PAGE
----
Summer Saint Thomas Aquinas High School offers a variety of camps for grades K-8. Sportsrelated camps include baseball, football and strength training, basketball, soccer, cross country, cheer, speed and agility, volleyball (individual and team) and wrestling from June 2 - Aug. 9. Costs range from $50 to $100. Saint Thomas Aquinas also offers several non-athletic camps from May 28 - July 27, including: “Act Like a Saint,” designed for aspiring actors entering grades 5-8; chess for grades 3-8; and two cooking classes — cake decorating for grades 5-12 and kids in the kitchen for grades 3-8. Costs range from $35 to $85. For more information, call (913) 319-2416 or send an email to: www. stasaints.net/summercamps.
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14 commentary Scripture Readings
theleaven.com | march 14, 2014
mark my words
second week of lent March 16 second SUNDAY OF LENT Gn 12: 1-4a Ps 33: 4-5, 18-20, 22 2 Tm 1: 8b-10 Mt 17: 1-9 March 17 Patrick, bishop Dn 9: 4b-10 Ps 79: 8-9, 11, 13 Lk 6: 36-38 March 18 Cyril of Jerusalem, bishop, doctor of the church Is 1: 10, 16-20 Ps 50: 8-9, 16bc-17, 21, 23 Mt 23: 1-12 March 19 JOSEPH, SPOUSE OF THE BLESSED VIRGIN MARY 2 Sm 7: 4-5a, 12-14a, 16 Ps 89: 2-5, 27, 29 Rom 4: 13, 16-18, 22 Mt 1: 16, 18-21, 24a March 20 Thursday Jer 17: 5-10 Ps 1: 1-4, 6 Lk 16: 19-31 March 21 Friday Gn 37: 3-4, 12-13a, 17b-28a Ps 105: 16-21 Mt 21: 33-43, 45-46 March 22 Saturday Mi 7: 14-15, 18-20 Ps 103: 1-4, 9-12 Lk 15: 1-3, 11-32
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What are you waiting for? Avanti!
vanti! According to Catholic News Service reporter Cindy Wooden, this Italian word — meaning, “Go forth!” — is one most frequently used by Pope Francis. It’s his call for Catholics to go out into the world and share their faith by living in joy and charity. I’d put a finer spin on it, though. For me, “go forth” can sound like marching orders issued by a commander to his troops. While they head off blithely to do his bidding, the commander stays safely in the background. That’s certainly not the case with this pope. Instead, I see him using the Italian word, “Andiamo,” which means, “Let’s go!” or “Hurry up!” Francis is there with the troops, so to speak, eagerly leading the charge. What a year it’s been since Pope Francis’s election last year. Every day, it seems, he says something that challenges me to become a more authentic Christian. I sometimes feel like the husband in the following story: After his annual physical, a guy said to his doctor, “No big, complicated medical terms. Just give me your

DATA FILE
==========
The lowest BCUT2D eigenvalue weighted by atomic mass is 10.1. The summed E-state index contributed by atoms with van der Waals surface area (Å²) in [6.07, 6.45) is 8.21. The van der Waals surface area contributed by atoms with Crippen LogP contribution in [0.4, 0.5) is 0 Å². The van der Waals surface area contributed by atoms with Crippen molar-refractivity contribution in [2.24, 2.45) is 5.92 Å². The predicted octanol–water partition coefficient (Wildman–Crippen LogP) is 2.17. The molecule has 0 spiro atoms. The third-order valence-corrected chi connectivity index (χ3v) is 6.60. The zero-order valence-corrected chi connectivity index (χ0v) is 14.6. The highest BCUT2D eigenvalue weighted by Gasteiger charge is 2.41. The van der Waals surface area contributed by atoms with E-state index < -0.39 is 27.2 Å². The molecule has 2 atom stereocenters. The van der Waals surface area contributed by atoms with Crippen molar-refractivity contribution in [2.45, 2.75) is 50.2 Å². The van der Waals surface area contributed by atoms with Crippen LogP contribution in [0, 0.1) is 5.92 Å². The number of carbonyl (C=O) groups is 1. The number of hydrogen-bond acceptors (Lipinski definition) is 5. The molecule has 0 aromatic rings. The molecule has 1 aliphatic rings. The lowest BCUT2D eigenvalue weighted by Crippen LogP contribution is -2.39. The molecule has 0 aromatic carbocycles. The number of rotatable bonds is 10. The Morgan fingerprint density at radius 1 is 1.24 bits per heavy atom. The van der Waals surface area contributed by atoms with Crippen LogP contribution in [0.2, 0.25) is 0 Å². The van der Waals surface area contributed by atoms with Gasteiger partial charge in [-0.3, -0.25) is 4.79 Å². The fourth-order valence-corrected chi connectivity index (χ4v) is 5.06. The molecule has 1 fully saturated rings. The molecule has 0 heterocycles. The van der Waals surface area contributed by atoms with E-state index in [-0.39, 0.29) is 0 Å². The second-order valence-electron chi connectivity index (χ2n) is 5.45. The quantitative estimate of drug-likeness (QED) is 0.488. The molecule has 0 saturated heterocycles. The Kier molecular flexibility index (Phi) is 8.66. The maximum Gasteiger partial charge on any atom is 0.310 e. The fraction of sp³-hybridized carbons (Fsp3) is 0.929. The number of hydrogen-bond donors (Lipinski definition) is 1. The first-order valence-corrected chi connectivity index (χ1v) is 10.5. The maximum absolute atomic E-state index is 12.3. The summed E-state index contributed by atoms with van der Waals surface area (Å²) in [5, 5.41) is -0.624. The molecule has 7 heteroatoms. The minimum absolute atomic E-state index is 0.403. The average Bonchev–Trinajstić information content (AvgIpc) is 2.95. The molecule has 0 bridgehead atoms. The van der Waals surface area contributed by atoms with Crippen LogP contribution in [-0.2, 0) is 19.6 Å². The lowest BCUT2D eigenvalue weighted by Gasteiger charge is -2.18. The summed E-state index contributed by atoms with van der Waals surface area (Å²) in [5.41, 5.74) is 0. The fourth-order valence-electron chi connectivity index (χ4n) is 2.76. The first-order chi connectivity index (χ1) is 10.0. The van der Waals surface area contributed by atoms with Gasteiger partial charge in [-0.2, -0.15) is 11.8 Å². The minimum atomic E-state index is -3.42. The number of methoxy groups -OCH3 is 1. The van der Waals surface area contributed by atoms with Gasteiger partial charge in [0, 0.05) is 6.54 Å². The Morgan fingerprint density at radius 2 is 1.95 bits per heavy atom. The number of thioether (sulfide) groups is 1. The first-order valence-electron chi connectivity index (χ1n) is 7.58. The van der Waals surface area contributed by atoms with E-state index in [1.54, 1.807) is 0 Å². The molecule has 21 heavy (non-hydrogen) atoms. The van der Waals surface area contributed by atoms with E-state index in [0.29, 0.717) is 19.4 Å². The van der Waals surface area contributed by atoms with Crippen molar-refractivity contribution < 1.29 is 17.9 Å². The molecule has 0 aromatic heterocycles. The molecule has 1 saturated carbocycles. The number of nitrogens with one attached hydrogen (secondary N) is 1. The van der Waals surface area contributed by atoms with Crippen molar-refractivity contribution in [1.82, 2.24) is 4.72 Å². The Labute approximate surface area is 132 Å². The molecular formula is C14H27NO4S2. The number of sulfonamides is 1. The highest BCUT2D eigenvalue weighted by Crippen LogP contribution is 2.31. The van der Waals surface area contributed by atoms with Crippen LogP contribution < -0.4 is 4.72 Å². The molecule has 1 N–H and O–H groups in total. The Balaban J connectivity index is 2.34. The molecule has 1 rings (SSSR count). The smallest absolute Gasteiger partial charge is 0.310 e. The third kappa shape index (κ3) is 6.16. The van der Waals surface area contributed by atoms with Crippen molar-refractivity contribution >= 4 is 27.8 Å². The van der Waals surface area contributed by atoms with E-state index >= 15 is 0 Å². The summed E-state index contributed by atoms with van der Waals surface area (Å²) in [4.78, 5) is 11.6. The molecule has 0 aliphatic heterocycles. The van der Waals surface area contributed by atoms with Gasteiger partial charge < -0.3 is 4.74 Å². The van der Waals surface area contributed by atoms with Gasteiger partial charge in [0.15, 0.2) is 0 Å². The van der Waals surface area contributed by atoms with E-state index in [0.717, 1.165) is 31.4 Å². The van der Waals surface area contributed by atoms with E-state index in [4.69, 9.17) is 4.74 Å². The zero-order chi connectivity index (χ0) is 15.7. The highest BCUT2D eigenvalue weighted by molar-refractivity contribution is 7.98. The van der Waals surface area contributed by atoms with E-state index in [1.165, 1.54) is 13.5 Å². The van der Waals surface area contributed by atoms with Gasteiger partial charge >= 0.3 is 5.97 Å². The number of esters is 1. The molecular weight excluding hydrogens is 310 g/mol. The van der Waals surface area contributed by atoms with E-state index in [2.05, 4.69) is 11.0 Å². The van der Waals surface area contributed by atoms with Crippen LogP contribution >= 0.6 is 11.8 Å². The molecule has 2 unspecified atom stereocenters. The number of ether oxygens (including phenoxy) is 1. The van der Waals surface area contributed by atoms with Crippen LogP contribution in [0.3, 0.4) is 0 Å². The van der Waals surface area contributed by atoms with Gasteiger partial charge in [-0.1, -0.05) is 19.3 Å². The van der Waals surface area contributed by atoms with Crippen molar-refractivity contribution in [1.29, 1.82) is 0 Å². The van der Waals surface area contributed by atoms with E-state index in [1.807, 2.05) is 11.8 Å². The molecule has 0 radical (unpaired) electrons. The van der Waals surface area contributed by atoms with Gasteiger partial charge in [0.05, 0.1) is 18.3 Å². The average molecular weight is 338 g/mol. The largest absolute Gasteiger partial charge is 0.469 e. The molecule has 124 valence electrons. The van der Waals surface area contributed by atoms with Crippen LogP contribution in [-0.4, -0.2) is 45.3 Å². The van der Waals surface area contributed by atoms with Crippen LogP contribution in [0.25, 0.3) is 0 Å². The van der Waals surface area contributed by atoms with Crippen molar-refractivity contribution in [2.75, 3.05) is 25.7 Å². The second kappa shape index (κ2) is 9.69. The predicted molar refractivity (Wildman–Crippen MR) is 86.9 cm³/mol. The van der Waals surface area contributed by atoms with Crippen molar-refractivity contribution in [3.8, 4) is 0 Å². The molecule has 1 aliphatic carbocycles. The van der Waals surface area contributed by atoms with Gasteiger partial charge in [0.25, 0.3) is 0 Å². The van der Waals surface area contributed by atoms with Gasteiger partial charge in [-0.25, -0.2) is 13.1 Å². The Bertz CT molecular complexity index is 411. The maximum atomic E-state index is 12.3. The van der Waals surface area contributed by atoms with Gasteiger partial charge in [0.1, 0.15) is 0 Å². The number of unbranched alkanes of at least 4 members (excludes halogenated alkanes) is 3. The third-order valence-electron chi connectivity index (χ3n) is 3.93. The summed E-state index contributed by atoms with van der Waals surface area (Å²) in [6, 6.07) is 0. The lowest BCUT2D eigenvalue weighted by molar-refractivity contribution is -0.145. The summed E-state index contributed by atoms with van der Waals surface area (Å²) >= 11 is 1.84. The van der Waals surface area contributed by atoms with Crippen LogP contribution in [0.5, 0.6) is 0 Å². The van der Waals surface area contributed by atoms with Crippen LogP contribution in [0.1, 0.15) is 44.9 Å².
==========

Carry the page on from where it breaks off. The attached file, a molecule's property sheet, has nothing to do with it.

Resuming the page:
Father Mark Goldasich Father Mark Goldasich is the pastor of Sacred Heart Parish in Tonganoxie. He has been editor of The Leaven since 1989. diagnosis in plain English.” “OK,” said the doctor. “You’re overweight, have high cholesterol and high blood pressure from bad eating habits, you sit around too much, and you have only yourself to blame.” “Right,” said the man. “Now, can you give me some big, complicated medical terms so I can explain all this to my wife?” Pope Francis, while not in any way discounting the importance of the doctrines of our faith, doesn’t let us hide behind any lofty or complex words or concepts. Want to become a saint? Then, he says, “purposely avoid gossip.” Lusting after the latest technological gadget? “The
culture of prosperity deadens us; we are thrilled if the market offers us something new to purchase. In the meantime, all those lives stunted for lack of opportunity seem a mere spectacle; they fail to move us.” Regularly toss food? “Throwing away food is like stealing from the table of those who are poor and hungry.” Couldn’t care less about the crisis in the Ukraine or the latest local murder? “The culture of comfort, which makes us think only of ourselves, makes us insensitive to the cries of other people, makes us live in soap bubbles, which, however lovely, are unsubstantial.” Please, Pope Francis, could you please be less clear in your teaching? Can’t we just form another focus group or committee and sit around complaining about the state of the world? I’m begging you not to ask us to roll up our sleeves and actually get to work at creating “a poor church for the poor.” Before he was elected pope, Francis said: “When the Church does not come out of herself to evangelize,